Tag Archives: Pennsylvania

Day 4 – Alexandria VA to Spencerport NY

Four years ago, the Hen and I were flying together to see his Tía Nesa in DC for his first visit to the Capitol. So it’s fitting that we said goodbye to the Brownes this morning as we head north on our adventure. El was inconsolable at Vanesa leaving for work; he may have thought he was going to work with her to be a Boss Baby and that we were staying longer. Next time, little one.

Boss Baby!

Continuing the day of seeing Godparents and Godchildren, we briefly stopped by the Costa’s house on our way out of DC, even though we’ll be seeing them again in a week and a half. Totally worth it for the hugs and the kids to see/play with each other.

We got back on the road and drove until lunchtime where we stopped at Kidsgrove Park (247 W Sassafras St) in Selinsgrove, Pennsylvania. A wooden fortress of a playground, it had ladder tires, a wooden train, tunnels, turrets, and swings! Sadly, we didn’t have all day to play or else I think the boys would have tried. We ate lunch at the adjacent Major Anthony Selins Park (241 W Sassafras St), which had a small colorful playground and a shaded pavilion. Keith took a walk in it’s tree museum, kidnapping the Doritos and having a peaceful time up in a tree.

Several hours later, we made it to the Meyer’s house and it’s just so wonderful! Too fantastic to remember to take pictures. I’ll be sure to take plenty in the next few days while we’re here.

Miles driven today = 397 Miles

Epic Walbolt Road-Trip Vacation

Tomorrow we leave for a 17-day great American road trip as a family. That’s right, we’re taking our 3 and 6 year olds with us in our Toyota Corolla up the East Coast from Florida to Maine and back. You’re probably thinking we may be crazy, and as I pack, clean, and do last minute preparations, I’m thinking you may be right.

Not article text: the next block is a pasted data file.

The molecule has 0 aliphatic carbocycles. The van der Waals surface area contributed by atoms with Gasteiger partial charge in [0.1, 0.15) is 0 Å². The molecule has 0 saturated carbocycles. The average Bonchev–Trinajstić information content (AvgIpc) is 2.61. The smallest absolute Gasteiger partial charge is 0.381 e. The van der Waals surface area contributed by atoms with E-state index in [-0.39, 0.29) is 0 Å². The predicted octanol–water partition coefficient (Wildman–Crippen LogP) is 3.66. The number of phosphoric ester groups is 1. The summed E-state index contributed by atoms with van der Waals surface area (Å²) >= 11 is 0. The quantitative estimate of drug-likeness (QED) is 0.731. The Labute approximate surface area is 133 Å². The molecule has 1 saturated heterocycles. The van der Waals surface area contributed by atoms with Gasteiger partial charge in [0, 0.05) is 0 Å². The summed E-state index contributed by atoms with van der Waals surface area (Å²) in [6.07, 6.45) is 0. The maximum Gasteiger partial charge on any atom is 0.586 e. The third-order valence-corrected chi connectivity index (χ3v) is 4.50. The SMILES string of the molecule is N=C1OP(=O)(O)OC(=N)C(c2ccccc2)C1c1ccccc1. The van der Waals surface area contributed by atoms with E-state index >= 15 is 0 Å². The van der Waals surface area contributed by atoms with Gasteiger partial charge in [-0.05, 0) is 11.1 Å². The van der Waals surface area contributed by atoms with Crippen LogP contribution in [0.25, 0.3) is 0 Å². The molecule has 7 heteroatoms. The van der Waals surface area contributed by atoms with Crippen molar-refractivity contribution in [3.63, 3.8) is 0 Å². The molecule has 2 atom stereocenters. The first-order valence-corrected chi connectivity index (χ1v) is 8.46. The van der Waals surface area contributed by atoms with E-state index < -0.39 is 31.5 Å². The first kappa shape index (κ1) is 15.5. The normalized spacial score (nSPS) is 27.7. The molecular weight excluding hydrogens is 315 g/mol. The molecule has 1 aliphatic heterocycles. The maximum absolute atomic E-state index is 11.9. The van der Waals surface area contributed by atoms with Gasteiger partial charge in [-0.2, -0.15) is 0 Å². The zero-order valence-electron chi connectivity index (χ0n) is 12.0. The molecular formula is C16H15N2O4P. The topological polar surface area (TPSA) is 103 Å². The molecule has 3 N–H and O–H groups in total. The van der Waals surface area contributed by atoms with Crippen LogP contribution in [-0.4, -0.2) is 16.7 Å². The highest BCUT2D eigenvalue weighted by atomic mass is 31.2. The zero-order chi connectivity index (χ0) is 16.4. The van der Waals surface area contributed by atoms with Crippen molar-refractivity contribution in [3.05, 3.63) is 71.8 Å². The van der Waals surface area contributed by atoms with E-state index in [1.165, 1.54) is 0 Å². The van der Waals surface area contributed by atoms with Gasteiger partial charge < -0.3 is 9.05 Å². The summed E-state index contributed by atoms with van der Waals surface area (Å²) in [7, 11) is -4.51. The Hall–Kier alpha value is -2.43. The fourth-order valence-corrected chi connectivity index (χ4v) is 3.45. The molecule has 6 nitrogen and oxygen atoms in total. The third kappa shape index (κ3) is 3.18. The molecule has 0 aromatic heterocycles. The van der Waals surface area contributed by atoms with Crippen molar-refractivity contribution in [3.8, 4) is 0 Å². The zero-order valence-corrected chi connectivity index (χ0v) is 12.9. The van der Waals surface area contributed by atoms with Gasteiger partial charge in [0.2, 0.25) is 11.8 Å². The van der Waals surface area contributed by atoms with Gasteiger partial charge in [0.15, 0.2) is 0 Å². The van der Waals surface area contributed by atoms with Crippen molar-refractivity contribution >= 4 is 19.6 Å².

Just kidding, we’ve got this.

I’m mostly sure.

Our idea for this trip was planted when we realized how many people we loved lived from the mid-Atlantic to New England and we missed them so much we knew we needed to schedule a visit. Flying four people anywhere costs a fortune, and then we’d have to rent a car anyway once we arrived. So we drive!

Each kid has a tote bag of car distractions that include a whole lot of Melissa and Doug, coloring books, games, and building toys like Legos and Tegu magnetic blocks. I also have another tote with school-type stuff for Henry – reading and math workbooks as well as books to read aloud so he can get to Home Base for Reading with the Rays (and fill my only official summer learning requirement of reading 30 minutes a day). He’s going to try to read “Harry Potter and the Sorcerer’s Stone,” which will be incredibly challenging so wish him luck and persistence. Finally, we have iPads for each kid to watch movies and play games when the time on the road becomes too intense.

H’s Car Distractions
E’s Car Gear (don’t worry, I have more things for him for later in the trip)

The kids expectations regarding our trip are mixed at best.

Henry thinks it will take 3 hours to get there, and that time frame is entirely too long. “Why aren’t we flying?” is the main question he’s been asking. Such a privileged kid, mostly flying everywhere since he’s been alive. He’s most excited to visit Vermont, for reasons involving a horse and ice cream.

Elliot thinks we are visiting Spain and chose it as his top state on this trip because it’s like church. I wish we could drive to Spain, buddy. He has also asked when and how we are seeing Marlon Bundo while we are in DC…Tia Nesa is somehow making that difficult request happen.

I’m excited to see friends and family who we don’t get to see as often as we’d like. So is Keith. Overnight stops include:

• Walterboro, South Carolina

• Alexandria, Virginia

• Spencerport, New York

• Bristol, Vermont

• Wolfeboro, New Hampshire

• Jamestown, Rhode Island

• Rockville, Maryland

• Yemassee, South Carolina

We’ll be stopping at least every three hours so the kids can run around at parks and playgrounds along the way. Hopefully, that will break up the monotony of interstate travel and let them get their energy out. And nap. So no one goes crazy.